Clinical pharmacology and a national medicines policy

In 1989 the Consumer Health Forum (CHF) published ‘Towards a national medicinal drug policy for Australia’[2], an advocacy document that was designed to stimulate government and others to start thinking. It followed hard on the heels of the 1988 WHO publication ‘Guidelines for developing national drug policies’[3].

Shortly after that, the Australasian Society for Clinical and Experimental Pharmacology and Toxicology (ASCEPT) contributed to a combined workshop with the CHF, with the title ‘Rational Prescribing: the Challenge for Educators’[4]. At that meeting it was established that Australia had most of the ingredients of a national medicines policy, with the exception of policy aimed at improving the quality of use of medicines (QUM), often called ‘rational’ use of medicines.

The CHF represents well over 100 community organizations (and many thousands of consumers/voters) concerned about health issues. It was sufficiently representative to provide a powerful political lobby, which, working alone, ASCEPT could not have matched. By 1992 a draft policy was adopted by the Australian Government, which established two committees to achieve national consensus and to explore and collate the evidence for the methods available to improve QUM.

By 1997 these groups had achieved their goals, and the Minister announced funding for a National Prescribing Service (NPS), whose explicit task was to promote QUM (with a subtext of saving money from the national subsidized Pharmaceutical Benefits Scheme, through better use of medicines). It was incorporated as an independent entity and established a governing board representing all the ‘stakeholders’– consumers, health-care professionals, government and pharmaceutical companies. This form of partnership has been maintained for all committees and working groups in subsequent years [5].

Clinical pharmacologists had, and have, prominent positions in the work of the NPS. Working in the partnership mode has brought into prominence the skills and abilities that they can offer.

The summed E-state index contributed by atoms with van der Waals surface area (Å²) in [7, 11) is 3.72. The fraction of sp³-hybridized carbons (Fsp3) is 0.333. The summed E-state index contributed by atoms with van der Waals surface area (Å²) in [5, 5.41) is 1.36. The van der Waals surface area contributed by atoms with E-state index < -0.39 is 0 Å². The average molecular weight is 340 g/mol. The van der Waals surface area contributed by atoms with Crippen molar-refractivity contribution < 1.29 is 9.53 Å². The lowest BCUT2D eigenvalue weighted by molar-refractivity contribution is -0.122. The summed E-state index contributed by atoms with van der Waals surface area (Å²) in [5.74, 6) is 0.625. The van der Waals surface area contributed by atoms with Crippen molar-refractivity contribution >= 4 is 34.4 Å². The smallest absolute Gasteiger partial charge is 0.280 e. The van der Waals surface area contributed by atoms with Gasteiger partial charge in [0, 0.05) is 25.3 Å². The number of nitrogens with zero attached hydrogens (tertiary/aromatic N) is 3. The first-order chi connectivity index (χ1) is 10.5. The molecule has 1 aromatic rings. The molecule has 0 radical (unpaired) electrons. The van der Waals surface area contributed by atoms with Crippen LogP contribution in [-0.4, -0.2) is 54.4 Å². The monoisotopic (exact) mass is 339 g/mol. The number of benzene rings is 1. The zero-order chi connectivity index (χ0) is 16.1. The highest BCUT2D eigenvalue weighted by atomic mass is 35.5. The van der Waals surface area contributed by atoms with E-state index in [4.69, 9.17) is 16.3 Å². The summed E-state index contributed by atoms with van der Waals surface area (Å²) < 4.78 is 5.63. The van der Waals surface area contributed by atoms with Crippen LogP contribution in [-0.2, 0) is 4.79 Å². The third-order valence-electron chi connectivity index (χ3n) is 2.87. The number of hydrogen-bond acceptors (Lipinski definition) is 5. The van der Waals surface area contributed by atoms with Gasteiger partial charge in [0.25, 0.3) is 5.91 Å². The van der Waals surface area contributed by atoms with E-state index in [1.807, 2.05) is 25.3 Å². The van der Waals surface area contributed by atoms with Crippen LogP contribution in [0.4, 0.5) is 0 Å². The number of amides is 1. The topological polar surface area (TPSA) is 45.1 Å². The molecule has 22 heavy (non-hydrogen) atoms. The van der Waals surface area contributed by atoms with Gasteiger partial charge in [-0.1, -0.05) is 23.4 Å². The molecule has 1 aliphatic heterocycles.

A new comprehensive National Medicines Policy was adopted in 2000 and its continuing implementation is overseen by a committee of the Commonwealth Department of Health and Ageing. Many clinical pharmacologists have worked, and continue to work, in the implementation of this policy. The UK does not currently have a national medicines policy, despite suggestions that national approaches to different aspects of medicines would be of value [6, 7].

Surrendering a little autonomy and making strategic partnerships has brought a high national profile to clinical pharmacology in this area.

Clinical pharmacology and medical education

Soon after it came into being, the NPS established a curriculum and training group, which decided to construct a computer-based, interactive medical school program based on the WHO ‘Guide to Good Prescribing’[8], and aimed at senior students, who were learning prescribing. The Clinical Pharmacology Department of every medical school in the country was involved in designing the modules, and there was sufficient finance to see the program through to completion [9]. Since then it has expanded to 25 modules, complete with expert feedback, and is being used by all 15 medical schools that have final year students. The remaining four new Australian schools have yet to reach their fourth and fifth year intakes.

Meanwhile the UK program in prescribing has outstripped the Australian program in many ways. The prospect of having nationwide agreement to introduce and assess a prescribing program for medical students is a measure of the resolve of the coalition working in this area. From outside several factors seem to have come together to shape this work (Box 2). Of these, political support, especially from the Department of Health, the Medical Schools Council and the General Medical Council, with its ability to impose sanctions if necessary, is possibly the most significant. There is a clear need for continuity in prescribing education through the postgraduate years and into programs of vocational and continuing education.

Box 2 Factors that have influenced the achievement of nationwide agreement to introduce and assess a prescribing program for medical students in the UK